Malaria in NYC Residents: Examining the determinants of chemoprophylaxis use and adherence among immigrants who travel abroad to visit friends and relatives (VFR) Lucretia E. Jones, MPH Background: Malaria is an infectious disease caused by Plasmodium parasite spread by the bite of an Anopheles mosquito in tropical areas. Though not transmitted in the United States (US), New York City (NYC) reports approximately 200 diagnoses of malaria annually predominantly in immigrants who traveled home to visit friends and relatives (VFR).1 This study aimed to examine the associations between 1) reasons of travel and taking chemoprophylaxis, and 2) type of chemoprophylaxis used and adherence; and to understand the reasons why travelers do not take malaria preventive measures. Methods: Two quantitative methods were used for this research study: 1) secondary data analysis of NYC malaria surveillance data 2004-2010 (n=1335), and 2) an in-depth open ended interview of a sample (n=32) of newly diagnosed malaria cases diagnosed in 2011. Descriptive and chi-square statistics were calculated for selected characteristics. Logistic regression was used to estimate the strength of the association between a) reason for travel and chemoprophylaxis use and b) type of drug taken and adherence before and after controlling for age, gender, race, borough of residence, and travel region. SAS 9.2 was used for statistical analysis. Results: No chemoprophylaxis was taken by, 84% of malaria cases and only 5% took and adhered to the complete regimen. The odds of not taking any chemoprophylaxis was 1.5 (OR: 1.48; 95% CI: 1.09-2.01) greater among VFRs than those that traveled for other reasons. However, after adjusting for age, gender, race, borough of residence, and travel region, this association was no longer significant. When compared to those who reported taking chemoprophylaxis daily, the odds of not adhering to the full regimen was 4.1 times (unadjusted ) greater for travelers who stated chemoprophylaxis use, but the name of drug was unknown. A sub-sample of 2011 malaria cases found 59.4% did not take any chemoprophylaxis and 28.1% adhered. People's knowledge, attitude, and beliefs were more important in influencing chemoprophylaxis use (25% of the sub-sample stated that they did not know about malaria or chemoprophylaxis, and 34.4% knew but still did not take chemoprophylaxis) than having health insurance (84.4% had health insurance). Conclusion: Outreach and education are recommended to travelers, immigrant communities, and healthcare providers on malaria awareness, the importance of pre-travel medical advice for the appropriate chemoprophylaxis and the necessity of taking and adhering to the dosage. To increase chemoprophylaxis use and adherence, malaria prevention programs must focus on individuals' knowledge, attitude, and beliefs regarding malaria risk and disease severity.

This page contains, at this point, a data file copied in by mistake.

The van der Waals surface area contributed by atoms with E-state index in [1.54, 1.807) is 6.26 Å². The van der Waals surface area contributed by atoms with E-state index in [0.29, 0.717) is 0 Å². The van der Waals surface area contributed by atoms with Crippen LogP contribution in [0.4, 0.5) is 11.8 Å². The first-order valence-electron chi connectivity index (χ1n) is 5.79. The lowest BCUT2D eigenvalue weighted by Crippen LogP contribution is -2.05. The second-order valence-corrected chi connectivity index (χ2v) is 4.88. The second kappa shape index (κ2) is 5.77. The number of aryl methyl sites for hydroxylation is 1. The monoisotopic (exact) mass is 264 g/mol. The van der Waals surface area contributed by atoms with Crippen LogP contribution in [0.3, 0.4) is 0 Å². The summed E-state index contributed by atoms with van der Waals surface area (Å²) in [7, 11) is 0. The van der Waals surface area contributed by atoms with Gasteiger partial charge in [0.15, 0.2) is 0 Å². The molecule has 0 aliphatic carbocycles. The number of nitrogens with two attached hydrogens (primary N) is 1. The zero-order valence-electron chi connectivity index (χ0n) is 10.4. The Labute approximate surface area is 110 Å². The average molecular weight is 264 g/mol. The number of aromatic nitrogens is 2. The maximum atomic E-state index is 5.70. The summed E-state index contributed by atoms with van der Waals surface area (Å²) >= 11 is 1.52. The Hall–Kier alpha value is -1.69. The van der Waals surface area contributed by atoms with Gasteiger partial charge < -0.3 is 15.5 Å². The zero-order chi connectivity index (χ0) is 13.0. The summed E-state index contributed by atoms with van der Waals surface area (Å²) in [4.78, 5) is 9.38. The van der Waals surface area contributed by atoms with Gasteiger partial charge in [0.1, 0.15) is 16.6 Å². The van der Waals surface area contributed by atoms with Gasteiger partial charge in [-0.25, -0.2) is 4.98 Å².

• THE CONTRIBUTION OF SCHOOL-LEVEL FACTORS TO CONTRACEPTIVE USE AMONG ADOLESCENTS IN NEW YORK CITY PUBLIC HIGH SCHOOLS

    Author:
    Deborah Kaplan
    Year of Dissertation:
    2013
    Program:
    Public Health
    Advisor: